History of Comic Book Rating Systems

This is not a history talk, and I am not a historian. I come here to tell you about a terrible war — one in which my tribe, if not me personally, have won. Funny things about wars and history — they always say the history is written by the winners. This is inaccurate, I believe — history is written by the survivors, and is written to present them as the victors. My goal is not to present history objectively, and I have no commitment to the truth, except as far as needed to convince you of my viewpoint. I am not without agenda. In fact, my agenda is immediate. Much like before, there is a terrible war once again. This time, it is an allied tribe. I wish to convince you all that we can, and should, win this war once again.

For a talk that is meant to be about the history of comic books, I wish to start by talking about the present of video games. Video games are a new form of commercial art, marketed heavily at children. In fact, most of today’s parents grew up with few — if any — video games. The lawmakers, mostly grandparents, have had even les exposure to video games. Myths and fact abound. On one side, Hillary Clinton and Jack Thompson seek to control the distribution of video games to kids. They are alleged, by moralists and professionals, to incite kids to violence.

“Corruption of the morality of children” is a time-honored way to kill new ideas.

On the other side, on the side that seeks to introduce the new ideas, are many people who believe in these ideals — and among them, “Penny Arcade”, one of the popular web-comics nowadays. I believe that this alliance is not accidental.

And so, I want to talk about the previous war. I want to talk about the allegations that comic books harm our children, and I want to talk about how they were fought. As a fellow comic-book writer, and a comic-book fan, it was my war, though I was born too late to fight it. But it is still a part of my collective memory. It is still a war that my tribe has fought — and won.

Every good hero needs a background. Our background starts with Siegel and Shuster, who created Superman in 1932. Comic books were already around, mostly dealing with detective stories. Superman is largely considered the first superhero, and the originator of the comic book genre. In post-Depression pre-World-War-II America, a man who was brave, true and flawless was needed to inspire and to sell — and sell he did.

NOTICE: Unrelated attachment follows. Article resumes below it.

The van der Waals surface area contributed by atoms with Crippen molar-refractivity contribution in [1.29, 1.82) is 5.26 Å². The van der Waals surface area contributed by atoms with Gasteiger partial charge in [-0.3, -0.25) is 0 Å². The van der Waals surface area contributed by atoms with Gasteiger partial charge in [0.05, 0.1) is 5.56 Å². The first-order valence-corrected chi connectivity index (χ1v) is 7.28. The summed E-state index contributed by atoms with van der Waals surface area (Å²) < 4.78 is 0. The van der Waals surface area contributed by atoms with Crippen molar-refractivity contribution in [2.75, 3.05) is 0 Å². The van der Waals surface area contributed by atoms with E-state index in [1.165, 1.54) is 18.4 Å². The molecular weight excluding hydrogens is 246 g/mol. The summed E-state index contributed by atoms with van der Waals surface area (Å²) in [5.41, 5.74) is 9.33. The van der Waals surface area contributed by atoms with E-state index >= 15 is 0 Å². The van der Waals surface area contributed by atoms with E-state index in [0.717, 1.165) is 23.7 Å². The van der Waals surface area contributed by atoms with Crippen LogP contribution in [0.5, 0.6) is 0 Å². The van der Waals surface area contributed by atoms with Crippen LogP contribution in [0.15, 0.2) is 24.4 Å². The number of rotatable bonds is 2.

Superman was sold to Detective Comics (later DC) in 1938, a hero and inspiration. Until World War II, superheroes continued being in vogue. Marvel Comics, nee Timely Comics, started in 1939, began sporting its own set of superheroes, alongside the traditional detective stories. The children ate up the superheroes, and could not get enough. In pre-WWII America, one way to get out of the unemployment line was to write a superhero comic book.

Post-war America was a different place. The soldiers coming back from the battlefield had money, and wanted to spend it on more “adult” stories. The detective stories, the war comics, the espionage — and especially the horror, were big money-makers. One can only presume that the horror stories helped the soldiers deal with their own battlefield traumas, in an age when admitting weakness was not acceptable. Be that as it may, the comic books have started becoming more bloody and more gruesome than ever. The children, who still wanted the comic books, were now getting blood and guts on the pages. Some were concerned.

The other thing every good hero needs is a villain. Our villain, a previous age’s Jack Thompson, is called Dr. Frederick Wertham, a psychiatrist. Like every villain, Wertham was in his lair, working on his doomday device. The infernal weapon was called “Seduction of the Innocent”. It was a book. “Seduction of the Innocent” was published in 1954. While it referred to “crime comics”, the good doctor used the term to describe not just the classical detective comics, but also the superhero and horror comics. The doctor had citings for the blood and guts allegation, but that was not enough. Wertham also claimed that Batman and Robin were gay partners — I bet you always wondered where that story began. Wonder Woman, to him, was a lesbian dominatrix.